Walter Whiteley The Decline and Rise of Geometry in 20th Century North America, 1999
Sugihara's Theorem
By now we have studied three necessary conditions for the realizability problem, all of them seem very nice but regretly not sufficient for solving this problem. Within the period 19821984 Sugihara finally proposed a complete set of constraints that characterizes realizable line drawings. These are derived as follows:
Step one: First, the labeling of the edges is used.
Step two: Then, the spatial structure is derived from the edge labels: a set of abstract triples expressing position relationships between vertices and faces. There are two types of triples:
 Vertexface triples of the form (v, r, f ), where v is a vertex of the drawing, f is a face, and r is a relationship giving the position of v relative to f . The possible values for r are"ON", "STRICTLY ABOVE", "STRICTLY BELOW", "ABOVE", and "BELOW",according to wherev must lie exactly on the faceplane f , or strictly above/below f, or above/below f but possibly on f too, respectively.
 Vertexvertex triples of the form(v_{i}, r, v_{j}), where v_{i }and v_{j }are vertices and r is a relationship giving the position of v_{i }relative to v_{j}. The possible value for r are, "ABOVE", and "BELOW", depending on whether the zcoordinate of v_{i }is greater than that of v_{j }or conversely.
According to the labels every vertex and edge produce a number of such triples, as shown in the following figure:












Figure: The Spatial Structure.
Step three: translate them into an algebraic constraint, as indicated in the following table:




( v ON f )
( v ABOVE f ) ( v BELOW f ) ( v STRICTLY ABOVE f ) ( v STRICTLY BELOW f ) 
(v_{x}, v_{y},
v_{z},
1) * (A_{f }, B_{f }, 1, D_{f })^{t }
= 0
(v_{x}, v_{y}, v_{z}, 1) * (A_{f }, B_{f }, 1, D_{f })^{t} >= 0 (v_{x}, v_{y}, v_{z}, 1) * (A_{f }, B_{f }, 1, D_{f })^{t} =< 0 (v_{x}, v_{y}, v_{z}, 1) * (A_{f }, B_{f }, 1, D_{f })^{t} > 0 (v_{x}, v_{y}, v_{z}, 1) * (A_{f }, B_{f }, 1, D_{f })^{t} < 0 

(v_{i} ABOVE v_{j})
(v_{i} BELOW v_{j}) 
v_{1z } v_{2z}
>= 0
v_{1z} v_{2z }=< 0 
Table: Translation of incidence triples.
There, v_{x}, v_{y }and v_{z }are the coordinates of vertex v, and A_{f }, B_{f }and D_{f }are the plane coefficients of face f . These constraints are linear, since v_{x }and v_{y }are known and equal to the coordinates of the corresponding junction in the drawing. If we have n vertices and m faces, then there are 3m+n unknowns. We can collect them in a (3m+n)tuple W, and write all equations in matrix form as:
Theorem: For a typePAK problem with Assumptions O1, W2, D1 and D2, a polyhedron is realizable if and only if there is a solution of the linear system consisting of eq. (1) and ineq. (2).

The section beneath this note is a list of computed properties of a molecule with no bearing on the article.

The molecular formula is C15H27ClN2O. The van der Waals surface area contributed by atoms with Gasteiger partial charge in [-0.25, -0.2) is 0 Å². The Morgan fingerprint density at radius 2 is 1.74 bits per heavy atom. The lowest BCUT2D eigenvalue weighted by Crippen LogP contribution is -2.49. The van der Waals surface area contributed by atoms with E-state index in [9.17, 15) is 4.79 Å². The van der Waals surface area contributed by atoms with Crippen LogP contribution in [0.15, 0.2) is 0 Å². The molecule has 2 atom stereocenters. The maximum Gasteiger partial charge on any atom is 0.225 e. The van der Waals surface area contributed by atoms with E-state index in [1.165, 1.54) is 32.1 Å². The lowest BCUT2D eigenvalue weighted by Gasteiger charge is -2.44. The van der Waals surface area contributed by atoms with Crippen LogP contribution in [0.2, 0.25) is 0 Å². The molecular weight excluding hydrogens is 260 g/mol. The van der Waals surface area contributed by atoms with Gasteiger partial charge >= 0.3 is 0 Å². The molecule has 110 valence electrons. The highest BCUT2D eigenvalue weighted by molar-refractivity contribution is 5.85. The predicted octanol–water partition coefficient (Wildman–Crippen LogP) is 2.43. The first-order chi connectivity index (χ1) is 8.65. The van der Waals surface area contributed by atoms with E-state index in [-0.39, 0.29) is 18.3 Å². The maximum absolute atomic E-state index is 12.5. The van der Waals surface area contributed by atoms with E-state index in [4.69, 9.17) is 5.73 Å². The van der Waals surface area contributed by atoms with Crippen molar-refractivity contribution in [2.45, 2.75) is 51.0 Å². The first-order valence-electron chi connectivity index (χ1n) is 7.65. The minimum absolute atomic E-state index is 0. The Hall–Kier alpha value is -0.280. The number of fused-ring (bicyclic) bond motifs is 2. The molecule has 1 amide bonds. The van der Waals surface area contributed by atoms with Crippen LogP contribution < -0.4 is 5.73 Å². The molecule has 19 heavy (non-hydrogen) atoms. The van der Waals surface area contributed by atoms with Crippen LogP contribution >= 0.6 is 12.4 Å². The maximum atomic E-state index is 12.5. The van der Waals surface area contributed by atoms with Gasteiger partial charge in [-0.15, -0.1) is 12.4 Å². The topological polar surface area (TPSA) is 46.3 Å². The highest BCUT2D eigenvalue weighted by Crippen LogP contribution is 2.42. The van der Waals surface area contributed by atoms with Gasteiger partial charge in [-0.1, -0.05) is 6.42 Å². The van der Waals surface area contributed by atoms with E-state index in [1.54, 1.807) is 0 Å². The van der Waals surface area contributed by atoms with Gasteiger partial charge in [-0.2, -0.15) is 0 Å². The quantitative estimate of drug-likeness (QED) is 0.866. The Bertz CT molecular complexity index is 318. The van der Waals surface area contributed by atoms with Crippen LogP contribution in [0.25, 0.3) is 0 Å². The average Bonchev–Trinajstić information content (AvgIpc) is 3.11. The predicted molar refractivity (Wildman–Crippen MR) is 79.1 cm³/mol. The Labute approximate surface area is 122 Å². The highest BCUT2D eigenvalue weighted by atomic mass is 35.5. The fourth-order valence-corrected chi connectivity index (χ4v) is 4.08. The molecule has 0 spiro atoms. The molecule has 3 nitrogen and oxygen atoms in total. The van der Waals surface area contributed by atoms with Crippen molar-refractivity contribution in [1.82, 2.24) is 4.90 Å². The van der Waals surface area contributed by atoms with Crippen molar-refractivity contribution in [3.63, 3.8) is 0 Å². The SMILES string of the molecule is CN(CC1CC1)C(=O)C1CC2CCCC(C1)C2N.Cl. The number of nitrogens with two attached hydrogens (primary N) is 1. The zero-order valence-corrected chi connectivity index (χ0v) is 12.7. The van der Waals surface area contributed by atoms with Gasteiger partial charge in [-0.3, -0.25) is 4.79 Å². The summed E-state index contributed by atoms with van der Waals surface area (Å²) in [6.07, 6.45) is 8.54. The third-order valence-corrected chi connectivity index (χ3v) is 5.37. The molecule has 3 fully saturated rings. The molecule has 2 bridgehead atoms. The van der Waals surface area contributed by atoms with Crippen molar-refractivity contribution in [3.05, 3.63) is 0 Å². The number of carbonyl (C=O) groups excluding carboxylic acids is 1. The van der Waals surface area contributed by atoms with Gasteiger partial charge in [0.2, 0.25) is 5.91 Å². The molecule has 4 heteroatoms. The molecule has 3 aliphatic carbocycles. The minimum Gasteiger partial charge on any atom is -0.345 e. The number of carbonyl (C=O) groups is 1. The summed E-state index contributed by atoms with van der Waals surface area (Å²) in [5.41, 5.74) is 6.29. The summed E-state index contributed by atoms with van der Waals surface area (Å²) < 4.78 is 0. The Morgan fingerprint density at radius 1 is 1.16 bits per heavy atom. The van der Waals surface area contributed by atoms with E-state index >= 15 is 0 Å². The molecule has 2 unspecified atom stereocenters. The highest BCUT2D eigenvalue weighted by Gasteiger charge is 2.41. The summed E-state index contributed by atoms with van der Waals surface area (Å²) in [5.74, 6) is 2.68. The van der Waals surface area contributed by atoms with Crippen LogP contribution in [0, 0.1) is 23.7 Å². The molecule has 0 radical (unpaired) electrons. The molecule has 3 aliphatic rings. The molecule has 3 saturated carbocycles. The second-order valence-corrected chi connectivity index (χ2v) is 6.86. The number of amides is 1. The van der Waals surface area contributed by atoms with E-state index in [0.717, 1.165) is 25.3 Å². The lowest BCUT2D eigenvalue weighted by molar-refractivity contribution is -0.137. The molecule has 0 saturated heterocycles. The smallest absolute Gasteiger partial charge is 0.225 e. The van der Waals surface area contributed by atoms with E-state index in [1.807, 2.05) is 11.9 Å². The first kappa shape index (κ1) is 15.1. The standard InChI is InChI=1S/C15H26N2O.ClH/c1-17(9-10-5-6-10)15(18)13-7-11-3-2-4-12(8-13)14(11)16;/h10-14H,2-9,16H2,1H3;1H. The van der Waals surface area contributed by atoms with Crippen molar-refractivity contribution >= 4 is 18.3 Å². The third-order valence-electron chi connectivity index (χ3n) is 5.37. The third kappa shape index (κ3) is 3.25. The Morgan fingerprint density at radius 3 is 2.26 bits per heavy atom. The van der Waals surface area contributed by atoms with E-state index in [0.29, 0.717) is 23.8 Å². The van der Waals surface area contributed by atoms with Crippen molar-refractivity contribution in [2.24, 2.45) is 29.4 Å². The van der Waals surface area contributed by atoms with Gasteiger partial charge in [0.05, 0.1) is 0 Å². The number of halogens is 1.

We can see, this is a Necessary
and Sufficient Condition for the Realizability.
Problem with it
Sugihara's theorem gives a method for judgement of the realizability.
However it is too strict from a practical point of view, slight perturbations
of vertex positions can make a line drawing incorrect. In the realistic
application, it is impossible to guarantee the exact position of objects
in a scene. As we have mentioned before, in that Truncated
Pyramid Question, figure (a) is generically reconstructible. So, some
uncertainty must be taken into consideration. In order to correct super
strict incorrect pictures, Sugihara proposes a nice solution: to delete
from the equations those constraints that lead to this superstrictness
by using the purely combinatorial concept of positionfree incidence structures.
People who are interested in this solution can find more details in the
paper References (2).
A little bit more talk ...
I. Shimshoni and J. Ponce propose a variation of Sugihara's approach. They define a system similar to Sugihara's but, unlike Sugihara, they do not eliminate constraints that lead to a superstrict set of equations, but explicitly introduce uncertainty in these constraints. A necessary condition for a line drawing to be the correct projection of a polyhedron is that this system admits a solution, which again can be tested using linear programming.
As far as our problem is concerned, the work of
several combinatorial geometers is often unnoticed by the robotics community.
In this sense, H. Crapo and W. Whiteley have been investigating the connection
between the realizability of linear scenes and the rigidity of planar bar
frameworks. An interesting result they have proved is that a line drawing
is consistent if and only if the planar bar framework it represents supports
a nonnull pattern of stresses on the bars. Hence, the realizability of
a drawing and the rigidity of a framework have been proved to be connected
problems.